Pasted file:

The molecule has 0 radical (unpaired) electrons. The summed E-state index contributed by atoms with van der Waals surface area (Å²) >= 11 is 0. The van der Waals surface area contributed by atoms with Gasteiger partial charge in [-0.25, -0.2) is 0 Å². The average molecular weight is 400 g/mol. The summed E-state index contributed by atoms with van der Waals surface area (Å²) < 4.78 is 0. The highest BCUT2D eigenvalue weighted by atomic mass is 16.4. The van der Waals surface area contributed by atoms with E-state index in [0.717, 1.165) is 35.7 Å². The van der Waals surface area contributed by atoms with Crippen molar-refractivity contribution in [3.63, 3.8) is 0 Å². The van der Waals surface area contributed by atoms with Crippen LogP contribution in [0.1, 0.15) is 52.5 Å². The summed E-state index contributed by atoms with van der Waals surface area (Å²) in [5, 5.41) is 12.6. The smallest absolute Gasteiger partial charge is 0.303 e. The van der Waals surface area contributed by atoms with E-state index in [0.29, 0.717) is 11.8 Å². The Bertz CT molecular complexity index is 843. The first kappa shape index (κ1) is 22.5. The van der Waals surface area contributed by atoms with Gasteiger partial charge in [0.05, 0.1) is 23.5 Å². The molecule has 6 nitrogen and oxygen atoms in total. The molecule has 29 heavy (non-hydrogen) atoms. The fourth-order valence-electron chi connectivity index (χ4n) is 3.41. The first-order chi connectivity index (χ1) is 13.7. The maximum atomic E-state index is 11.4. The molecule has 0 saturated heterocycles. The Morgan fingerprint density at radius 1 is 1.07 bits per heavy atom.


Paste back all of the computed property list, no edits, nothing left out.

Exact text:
The molecule has 0 radical (unpaired) electrons. The summed E-state index contributed by atoms with van der Waals surface area (Å²) >= 11 is 0. The van der Waals surface area contributed by atoms with Gasteiger partial charge in [-0.25, -0.2) is 0 Å². The average molecular weight is 400 g/mol. The summed E-state index contributed by atoms with van der Waals surface area (Å²) < 4.78 is 0. The highest BCUT2D eigenvalue weighted by atomic mass is 16.4. The van der Waals surface area contributed by atoms with E-state index in [0.717, 1.165) is 35.7 Å². The van der Waals surface area contributed by atoms with Crippen molar-refractivity contribution in [3.63, 3.8) is 0 Å². The van der Waals surface area contributed by atoms with Crippen LogP contribution in [0.1, 0.15) is 52.5 Å². The summed E-state index contributed by atoms with van der Waals surface area (Å²) in [5, 5.41) is 12.6. The smallest absolute Gasteiger partial charge is 0.303 e. The van der Waals surface area contributed by atoms with E-state index in [0.29, 0.717) is 11.8 Å². The Bertz CT molecular complexity index is 843. The first kappa shape index (κ1) is 22.5. The van der Waals surface area contributed by atoms with Gasteiger partial charge in [0.05, 0.1) is 23.5 Å². The molecule has 6 nitrogen and oxygen atoms in total. The molecule has 29 heavy (non-hydrogen) atoms. The fourth-order valence-electron chi connectivity index (χ4n) is 3.41. The first-order chi connectivity index (χ1) is 13.7. The maximum atomic E-state index is 11.4. The molecule has 0 saturated heterocycles. The Morgan fingerprint density at radius 1 is 1.07 bits per heavy atom.